"The vital Kansas ecosystem is rapidly shrinking. Its future depends on private landowners like Lorna Harder."
"Lorna Harder moves carefully through the dewy prairie grass in her Kansas backyard, avoiding the flowering plants. It’s early in the morning and the land is bathed in blue light. On either side of her, tall, thin strands of big bluestem, a grass species native to the Great Plains, arch more than a foot above her head.
“This is why we are here,” she says, holding a stem. Beneath the ground, the roots of the big bluestem will stretch nearly 12 feet deep, leaving deposits that enrich the soil and keep it in place against the strong Kansas winds. “This is what made our soils strong enough that we could live here.”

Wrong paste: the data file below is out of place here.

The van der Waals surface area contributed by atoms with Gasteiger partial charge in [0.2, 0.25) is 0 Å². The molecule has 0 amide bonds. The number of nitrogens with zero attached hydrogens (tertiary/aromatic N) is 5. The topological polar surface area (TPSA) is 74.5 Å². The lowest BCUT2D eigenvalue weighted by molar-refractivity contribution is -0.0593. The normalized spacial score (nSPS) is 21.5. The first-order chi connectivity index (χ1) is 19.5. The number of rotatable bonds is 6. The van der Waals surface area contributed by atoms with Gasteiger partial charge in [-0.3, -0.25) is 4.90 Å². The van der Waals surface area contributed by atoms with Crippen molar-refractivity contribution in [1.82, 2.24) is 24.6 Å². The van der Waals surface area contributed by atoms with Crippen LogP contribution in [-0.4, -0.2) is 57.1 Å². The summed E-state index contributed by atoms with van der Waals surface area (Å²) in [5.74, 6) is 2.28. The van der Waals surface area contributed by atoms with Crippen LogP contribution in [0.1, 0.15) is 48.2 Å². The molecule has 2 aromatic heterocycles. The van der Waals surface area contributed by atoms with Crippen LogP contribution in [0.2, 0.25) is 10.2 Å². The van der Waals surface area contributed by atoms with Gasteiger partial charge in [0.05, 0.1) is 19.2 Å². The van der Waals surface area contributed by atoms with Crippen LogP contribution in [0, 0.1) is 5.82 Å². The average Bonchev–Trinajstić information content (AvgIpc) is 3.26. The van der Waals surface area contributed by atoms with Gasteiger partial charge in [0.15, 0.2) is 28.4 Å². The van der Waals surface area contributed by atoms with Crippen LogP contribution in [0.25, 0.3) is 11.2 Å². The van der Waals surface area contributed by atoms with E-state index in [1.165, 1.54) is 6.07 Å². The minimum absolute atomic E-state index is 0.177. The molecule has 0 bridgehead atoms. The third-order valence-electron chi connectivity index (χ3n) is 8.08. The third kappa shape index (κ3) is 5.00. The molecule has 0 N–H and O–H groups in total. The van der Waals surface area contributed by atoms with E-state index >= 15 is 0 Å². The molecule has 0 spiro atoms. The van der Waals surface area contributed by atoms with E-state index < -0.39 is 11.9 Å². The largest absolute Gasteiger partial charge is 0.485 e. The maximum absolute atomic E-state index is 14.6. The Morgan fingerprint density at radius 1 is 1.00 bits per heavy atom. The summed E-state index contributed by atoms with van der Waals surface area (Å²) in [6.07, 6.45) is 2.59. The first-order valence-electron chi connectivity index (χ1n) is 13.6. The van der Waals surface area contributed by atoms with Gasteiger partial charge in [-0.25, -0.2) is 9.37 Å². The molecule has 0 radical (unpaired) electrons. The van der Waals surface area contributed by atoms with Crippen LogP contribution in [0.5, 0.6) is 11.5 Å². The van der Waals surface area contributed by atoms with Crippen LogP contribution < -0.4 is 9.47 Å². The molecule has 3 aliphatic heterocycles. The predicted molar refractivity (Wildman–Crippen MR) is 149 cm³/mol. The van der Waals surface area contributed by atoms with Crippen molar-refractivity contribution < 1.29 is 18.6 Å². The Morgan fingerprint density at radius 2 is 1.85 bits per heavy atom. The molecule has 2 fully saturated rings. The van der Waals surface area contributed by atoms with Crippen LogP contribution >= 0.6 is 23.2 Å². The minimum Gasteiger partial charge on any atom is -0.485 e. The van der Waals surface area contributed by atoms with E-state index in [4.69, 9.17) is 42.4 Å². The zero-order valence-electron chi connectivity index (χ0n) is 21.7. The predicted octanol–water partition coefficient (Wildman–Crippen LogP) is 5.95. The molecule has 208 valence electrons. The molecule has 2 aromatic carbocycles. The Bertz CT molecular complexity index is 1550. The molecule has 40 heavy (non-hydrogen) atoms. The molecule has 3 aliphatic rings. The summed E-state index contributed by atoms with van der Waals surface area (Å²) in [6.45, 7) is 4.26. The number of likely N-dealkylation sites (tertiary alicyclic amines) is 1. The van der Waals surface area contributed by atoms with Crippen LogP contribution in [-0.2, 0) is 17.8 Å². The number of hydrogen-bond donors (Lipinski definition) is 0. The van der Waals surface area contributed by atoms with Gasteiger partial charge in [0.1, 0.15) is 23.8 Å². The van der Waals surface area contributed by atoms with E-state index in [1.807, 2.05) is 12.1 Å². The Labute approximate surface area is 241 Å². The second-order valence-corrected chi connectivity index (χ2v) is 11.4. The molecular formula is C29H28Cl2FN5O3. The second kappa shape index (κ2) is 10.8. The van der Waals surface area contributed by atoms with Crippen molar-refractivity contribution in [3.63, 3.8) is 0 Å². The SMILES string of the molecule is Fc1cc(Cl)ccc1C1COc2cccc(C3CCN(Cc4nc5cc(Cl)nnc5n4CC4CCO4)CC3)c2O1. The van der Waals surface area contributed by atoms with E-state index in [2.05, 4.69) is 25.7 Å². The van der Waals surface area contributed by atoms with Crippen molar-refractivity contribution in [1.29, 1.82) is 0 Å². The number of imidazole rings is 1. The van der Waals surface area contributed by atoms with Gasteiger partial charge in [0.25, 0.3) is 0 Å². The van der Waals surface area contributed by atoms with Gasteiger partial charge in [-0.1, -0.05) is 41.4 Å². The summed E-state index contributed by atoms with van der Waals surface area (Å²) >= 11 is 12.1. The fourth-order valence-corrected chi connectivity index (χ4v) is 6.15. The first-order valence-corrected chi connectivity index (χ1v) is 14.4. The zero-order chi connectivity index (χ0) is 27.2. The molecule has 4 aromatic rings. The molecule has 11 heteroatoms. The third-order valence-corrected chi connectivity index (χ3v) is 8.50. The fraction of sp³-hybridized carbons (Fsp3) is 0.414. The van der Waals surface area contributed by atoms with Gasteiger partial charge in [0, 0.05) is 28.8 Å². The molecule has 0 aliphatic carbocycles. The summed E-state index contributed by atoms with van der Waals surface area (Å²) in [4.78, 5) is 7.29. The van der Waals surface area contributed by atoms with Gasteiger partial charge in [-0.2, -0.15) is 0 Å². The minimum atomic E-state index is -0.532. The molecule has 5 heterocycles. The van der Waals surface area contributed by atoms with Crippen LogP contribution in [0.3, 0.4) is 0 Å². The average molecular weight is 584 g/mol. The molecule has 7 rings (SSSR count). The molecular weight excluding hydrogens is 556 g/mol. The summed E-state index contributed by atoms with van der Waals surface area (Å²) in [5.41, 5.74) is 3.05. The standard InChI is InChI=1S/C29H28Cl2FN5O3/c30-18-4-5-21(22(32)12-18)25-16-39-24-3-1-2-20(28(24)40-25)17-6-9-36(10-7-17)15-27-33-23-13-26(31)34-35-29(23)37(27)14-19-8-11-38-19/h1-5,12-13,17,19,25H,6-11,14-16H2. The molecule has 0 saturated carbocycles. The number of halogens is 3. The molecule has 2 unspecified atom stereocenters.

Grasslands can seem barren and uninhabited. But the low, constant choir of insects and the occasional solo of a songbird confirm what Harder already knows: This land teems with life. It’s hard to understand that by looking out the window of a speeding car or from the seat of a plane. Prairies must be experienced.
The health of the prairie is vital. It maintains the state’s watersheds and supports two major agricultural exports: cattle, and the wheat that becomes the nation’s bread. Once North America’s largest ecosystem, the prairie now is rapidly shrinking: Less than 4 percent of the tallgrass prairie remains, according to the National Park Service, with most of it in Kansas, a state with very little public land."
Sarah Spicer reports for the Washington Post magazine November 30, 2021.